In college, I found comfort in something I could control. I found comfort in something that allowed me to get on a higher platform in running. I dropped my time by four seconds in one year and for the 800 meters, that was a lot. I was on the record-breaking DMR team that went to nationals. I was working out with the best women. On the outside, I was the “perfect” athlete. I was overly-committed and working out all the time. I gained momentum from all the comments on how “good” or “lean” I looked. I was definitely in denial and I hid it well to those on the outside. On the inside, I was dying. I was losing the battle that was so hard to fight and I was doing it alone.
The transition from college to professional life wasn’t easy. I continually battled my eating disorder, but kept it a secret. The more stress that came into my life, the more my eating disorder thrived. Running was a part of the equation after college, but I knew I wasn’t running well because my body was suffering. I forced myself to run and I hated it. I was trapped.
I moved for my first full-time job in 2012. I ended up getting injured in the spring of 2013 as I was still unhealthy, but it was at that time when I met my husband. I wasn’t fully in recovery from my eating disorder until I got married. I had an accountability partner who loved me unconditionally, the first time ever. The more I talked about my eating disorder, the more alive I felt. I think that eating disorders thrive in secrecy. For so long, I kept my story a secret and I had feelings of regret and fear of what people would think of me.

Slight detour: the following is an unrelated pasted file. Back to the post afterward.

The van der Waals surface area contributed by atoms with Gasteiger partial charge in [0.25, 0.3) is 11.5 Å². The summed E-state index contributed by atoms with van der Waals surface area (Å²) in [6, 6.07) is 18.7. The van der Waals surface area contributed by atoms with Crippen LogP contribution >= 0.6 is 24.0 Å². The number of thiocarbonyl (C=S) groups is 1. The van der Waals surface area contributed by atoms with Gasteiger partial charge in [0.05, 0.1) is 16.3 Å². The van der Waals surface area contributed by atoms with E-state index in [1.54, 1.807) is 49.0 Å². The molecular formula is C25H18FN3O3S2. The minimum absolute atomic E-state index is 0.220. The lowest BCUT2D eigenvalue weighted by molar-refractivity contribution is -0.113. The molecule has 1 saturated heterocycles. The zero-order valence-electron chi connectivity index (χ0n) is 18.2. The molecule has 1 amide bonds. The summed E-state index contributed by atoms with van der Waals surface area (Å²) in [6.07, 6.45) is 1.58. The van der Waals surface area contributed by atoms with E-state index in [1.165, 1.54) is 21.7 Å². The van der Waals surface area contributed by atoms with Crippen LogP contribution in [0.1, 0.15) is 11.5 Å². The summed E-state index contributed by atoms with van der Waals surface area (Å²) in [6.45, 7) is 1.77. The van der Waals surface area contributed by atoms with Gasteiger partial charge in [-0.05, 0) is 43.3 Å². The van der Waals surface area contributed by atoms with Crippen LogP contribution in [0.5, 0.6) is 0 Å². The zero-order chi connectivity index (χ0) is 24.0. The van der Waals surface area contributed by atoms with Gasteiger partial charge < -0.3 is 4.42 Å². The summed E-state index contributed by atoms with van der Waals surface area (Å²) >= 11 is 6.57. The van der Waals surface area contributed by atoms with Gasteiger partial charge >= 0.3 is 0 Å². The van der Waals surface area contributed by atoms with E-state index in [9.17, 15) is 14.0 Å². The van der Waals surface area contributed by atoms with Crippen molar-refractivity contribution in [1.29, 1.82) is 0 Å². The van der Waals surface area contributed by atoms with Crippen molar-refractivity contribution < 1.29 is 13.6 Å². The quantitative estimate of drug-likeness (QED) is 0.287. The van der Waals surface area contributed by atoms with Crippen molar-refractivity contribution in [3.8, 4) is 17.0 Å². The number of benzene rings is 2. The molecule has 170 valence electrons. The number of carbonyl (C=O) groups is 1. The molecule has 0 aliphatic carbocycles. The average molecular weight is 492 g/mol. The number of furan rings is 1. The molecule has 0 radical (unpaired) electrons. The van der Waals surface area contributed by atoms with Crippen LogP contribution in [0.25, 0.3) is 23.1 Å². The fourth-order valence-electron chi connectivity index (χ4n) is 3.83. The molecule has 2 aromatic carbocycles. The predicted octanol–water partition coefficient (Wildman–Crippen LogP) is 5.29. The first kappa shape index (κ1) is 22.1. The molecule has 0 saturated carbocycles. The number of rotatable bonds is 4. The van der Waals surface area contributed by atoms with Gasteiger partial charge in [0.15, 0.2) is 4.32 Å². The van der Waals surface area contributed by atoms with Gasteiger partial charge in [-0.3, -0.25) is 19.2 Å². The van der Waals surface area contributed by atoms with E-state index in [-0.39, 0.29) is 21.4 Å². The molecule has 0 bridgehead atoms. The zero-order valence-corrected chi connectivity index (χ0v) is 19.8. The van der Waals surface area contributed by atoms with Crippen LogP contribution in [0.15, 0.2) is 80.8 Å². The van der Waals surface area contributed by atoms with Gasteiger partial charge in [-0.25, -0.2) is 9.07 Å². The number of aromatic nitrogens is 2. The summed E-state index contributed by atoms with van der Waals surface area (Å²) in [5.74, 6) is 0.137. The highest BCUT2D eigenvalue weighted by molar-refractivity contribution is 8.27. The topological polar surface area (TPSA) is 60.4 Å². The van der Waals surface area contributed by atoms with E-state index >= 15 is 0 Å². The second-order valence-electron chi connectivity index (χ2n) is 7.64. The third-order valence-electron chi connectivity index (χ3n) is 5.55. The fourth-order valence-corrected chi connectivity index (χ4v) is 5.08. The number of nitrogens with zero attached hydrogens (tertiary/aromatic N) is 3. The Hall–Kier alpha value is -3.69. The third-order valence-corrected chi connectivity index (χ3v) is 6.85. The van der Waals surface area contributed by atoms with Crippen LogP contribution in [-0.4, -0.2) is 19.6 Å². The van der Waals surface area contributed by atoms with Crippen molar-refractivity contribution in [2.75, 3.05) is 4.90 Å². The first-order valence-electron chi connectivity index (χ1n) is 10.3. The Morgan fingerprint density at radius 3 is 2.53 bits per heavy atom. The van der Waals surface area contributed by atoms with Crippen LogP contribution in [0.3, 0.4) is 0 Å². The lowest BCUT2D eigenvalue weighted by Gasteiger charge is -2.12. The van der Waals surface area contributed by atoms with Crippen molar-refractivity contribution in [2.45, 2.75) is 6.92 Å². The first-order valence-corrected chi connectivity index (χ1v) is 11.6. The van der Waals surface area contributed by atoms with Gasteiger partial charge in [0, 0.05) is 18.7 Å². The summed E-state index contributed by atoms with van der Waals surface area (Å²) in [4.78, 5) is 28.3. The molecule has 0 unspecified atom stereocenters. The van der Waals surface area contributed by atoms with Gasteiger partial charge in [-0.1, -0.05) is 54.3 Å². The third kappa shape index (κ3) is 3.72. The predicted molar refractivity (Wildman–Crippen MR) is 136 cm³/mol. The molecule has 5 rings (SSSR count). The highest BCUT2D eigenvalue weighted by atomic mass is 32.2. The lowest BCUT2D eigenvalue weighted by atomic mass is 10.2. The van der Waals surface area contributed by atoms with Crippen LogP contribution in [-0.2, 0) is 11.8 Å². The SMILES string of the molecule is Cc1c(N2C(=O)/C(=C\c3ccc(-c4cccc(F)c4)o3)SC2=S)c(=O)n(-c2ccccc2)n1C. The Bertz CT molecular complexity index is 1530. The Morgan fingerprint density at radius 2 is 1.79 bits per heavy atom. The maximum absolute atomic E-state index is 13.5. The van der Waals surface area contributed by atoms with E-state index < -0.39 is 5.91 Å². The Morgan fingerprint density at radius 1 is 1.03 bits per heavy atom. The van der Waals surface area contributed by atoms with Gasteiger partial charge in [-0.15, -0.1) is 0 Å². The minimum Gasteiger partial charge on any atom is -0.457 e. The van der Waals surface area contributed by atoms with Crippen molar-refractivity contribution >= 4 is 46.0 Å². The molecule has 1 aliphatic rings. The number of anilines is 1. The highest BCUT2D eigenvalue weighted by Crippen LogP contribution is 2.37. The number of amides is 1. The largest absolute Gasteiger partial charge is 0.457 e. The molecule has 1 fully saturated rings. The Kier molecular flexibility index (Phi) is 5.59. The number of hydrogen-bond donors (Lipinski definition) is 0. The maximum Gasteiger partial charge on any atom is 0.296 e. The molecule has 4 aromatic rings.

The balance that I found with exercising took some time. It was partially because my eating disorder and running were co-dependent. But also, because my sole identity seemed to be found in my sport. I hadn’t explored other things that I was passionate about. I needed to re-define the “why.” To go back to the beginning of why I started running. I needed to spend time finding the joy that I once had through running.
I want to encourage anyone to find your passions outside of exercising. I’ve found other things that bring passion: cooking, traveling, cycling, and singing. Being active can be a piece of who you are, but it shouldn’t be everything.
Jennifer Rollin, MSW, LCSW-C suggests three ways to begin to develop a sense of identity outside of your eating disorder:
1. Explore passions and hobbies that have nothing to do with food or attempting to change your body.
2. Take steps to strengthen your relationships and make new social connections.
3. Explore your values.
The exercise is to imagine that you are in your 80s and looking back on your life and then to answer the following questions:
I wish I would have spent less time…
I wish I would have spent more time…
If I could go back and do something differently, I would…
Ed’s note: For more information and tips, check out NEDA’s Coach & Trainers Toolkit.